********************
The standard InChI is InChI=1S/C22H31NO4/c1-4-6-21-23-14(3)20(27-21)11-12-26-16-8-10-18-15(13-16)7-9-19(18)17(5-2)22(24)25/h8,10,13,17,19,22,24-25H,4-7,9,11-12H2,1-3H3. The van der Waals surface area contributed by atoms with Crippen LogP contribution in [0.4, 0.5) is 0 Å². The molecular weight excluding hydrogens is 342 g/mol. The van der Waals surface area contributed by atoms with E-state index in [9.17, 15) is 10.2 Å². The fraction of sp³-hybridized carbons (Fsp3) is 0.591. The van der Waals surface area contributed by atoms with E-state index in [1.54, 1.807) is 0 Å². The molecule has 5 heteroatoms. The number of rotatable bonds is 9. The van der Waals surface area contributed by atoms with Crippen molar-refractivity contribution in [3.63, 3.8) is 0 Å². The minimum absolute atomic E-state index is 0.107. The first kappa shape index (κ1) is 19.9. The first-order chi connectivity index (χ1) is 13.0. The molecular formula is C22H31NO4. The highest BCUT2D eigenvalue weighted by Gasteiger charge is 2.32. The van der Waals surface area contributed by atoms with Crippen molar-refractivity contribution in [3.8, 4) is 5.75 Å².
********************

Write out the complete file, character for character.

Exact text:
The standard InChI is InChI=1S/C22H31NO4/c1-4-6-21-23-14(3)20(27-21)11-12-26-16-8-10-18-15(13-16)7-9-19(18)17(5-2)22(24)25/h8,10,13,17,19,22,24-25H,4-7,9,11-12H2,1-3H3. The van der Waals surface area contributed by atoms with Crippen LogP contribution in [0.4, 0.5) is 0 Å². The molecular weight excluding hydrogens is 342 g/mol. The van der Waals surface area contributed by atoms with E-state index in [9.17, 15) is 10.2 Å². The fraction of sp³-hybridized carbons (Fsp3) is 0.591. The van der Waals surface area contributed by atoms with E-state index in [1.54, 1.807) is 0 Å². The molecule has 5 heteroatoms. The number of rotatable bonds is 9. The van der Waals surface area contributed by atoms with Crippen molar-refractivity contribution in [3.63, 3.8) is 0 Å². The minimum absolute atomic E-state index is 0.107. The first kappa shape index (κ1) is 19.9. The first-order chi connectivity index (χ1) is 13.0. The molecular formula is C22H31NO4. The highest BCUT2D eigenvalue weighted by Gasteiger charge is 2.32. The van der Waals surface area contributed by atoms with Crippen molar-refractivity contribution in [3.8, 4) is 5.75 Å².